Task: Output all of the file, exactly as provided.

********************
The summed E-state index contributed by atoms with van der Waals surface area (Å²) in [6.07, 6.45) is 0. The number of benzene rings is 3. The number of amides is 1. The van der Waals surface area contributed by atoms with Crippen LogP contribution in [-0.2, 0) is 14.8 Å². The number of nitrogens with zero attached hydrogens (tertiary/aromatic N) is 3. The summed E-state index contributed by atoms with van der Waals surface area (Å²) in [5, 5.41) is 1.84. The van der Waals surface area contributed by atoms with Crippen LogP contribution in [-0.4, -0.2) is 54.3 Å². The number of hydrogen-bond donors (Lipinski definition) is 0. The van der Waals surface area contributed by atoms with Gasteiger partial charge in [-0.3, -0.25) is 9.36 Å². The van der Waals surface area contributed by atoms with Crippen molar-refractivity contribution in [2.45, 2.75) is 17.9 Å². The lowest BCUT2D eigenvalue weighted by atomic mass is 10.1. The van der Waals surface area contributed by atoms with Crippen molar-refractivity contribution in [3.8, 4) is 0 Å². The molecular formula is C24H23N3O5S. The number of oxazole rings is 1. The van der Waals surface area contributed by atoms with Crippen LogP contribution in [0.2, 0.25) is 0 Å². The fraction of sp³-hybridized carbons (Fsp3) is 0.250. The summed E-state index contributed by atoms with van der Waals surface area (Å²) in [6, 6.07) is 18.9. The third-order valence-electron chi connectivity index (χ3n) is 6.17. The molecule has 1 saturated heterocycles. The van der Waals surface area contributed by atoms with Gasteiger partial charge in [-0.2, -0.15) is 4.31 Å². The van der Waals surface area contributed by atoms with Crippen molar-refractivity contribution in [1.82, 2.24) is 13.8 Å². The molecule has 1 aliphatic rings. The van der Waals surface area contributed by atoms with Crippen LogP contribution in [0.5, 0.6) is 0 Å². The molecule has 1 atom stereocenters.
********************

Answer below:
The summed E-state index contributed by atoms with van der Waals surface area (Å²) in [6.07, 6.45) is 0. The number of benzene rings is 3. The number of amides is 1. The van der Waals surface area contributed by atoms with Crippen LogP contribution in [-0.2, 0) is 14.8 Å². The number of nitrogens with zero attached hydrogens (tertiary/aromatic N) is 3. The summed E-state index contributed by atoms with van der Waals surface area (Å²) in [5, 5.41) is 1.84. The van der Waals surface area contributed by atoms with Crippen LogP contribution in [-0.4, -0.2) is 54.3 Å². The number of hydrogen-bond donors (Lipinski definition) is 0. The van der Waals surface area contributed by atoms with Gasteiger partial charge in [-0.3, -0.25) is 9.36 Å². The van der Waals surface area contributed by atoms with Crippen molar-refractivity contribution in [2.45, 2.75) is 17.9 Å². The lowest BCUT2D eigenvalue weighted by atomic mass is 10.1. The van der Waals surface area contributed by atoms with Crippen molar-refractivity contribution in [3.8, 4) is 0 Å². The molecular formula is C24H23N3O5S. The number of oxazole rings is 1. The van der Waals surface area contributed by atoms with Crippen LogP contribution in [0.2, 0.25) is 0 Å². The fraction of sp³-hybridized carbons (Fsp3) is 0.250. The summed E-state index contributed by atoms with van der Waals surface area (Å²) in [6, 6.07) is 18.9. The third-order valence-electron chi connectivity index (χ3n) is 6.17. The molecule has 1 saturated heterocycles. The van der Waals surface area contributed by atoms with Gasteiger partial charge in [-0.2, -0.15) is 4.31 Å². The van der Waals surface area contributed by atoms with Crippen molar-refractivity contribution in [1.82, 2.24) is 13.8 Å². The molecule has 1 aliphatic rings. The van der Waals surface area contributed by atoms with Crippen LogP contribution in [0.5, 0.6) is 0 Å². The molecule has 1 atom stereocenters.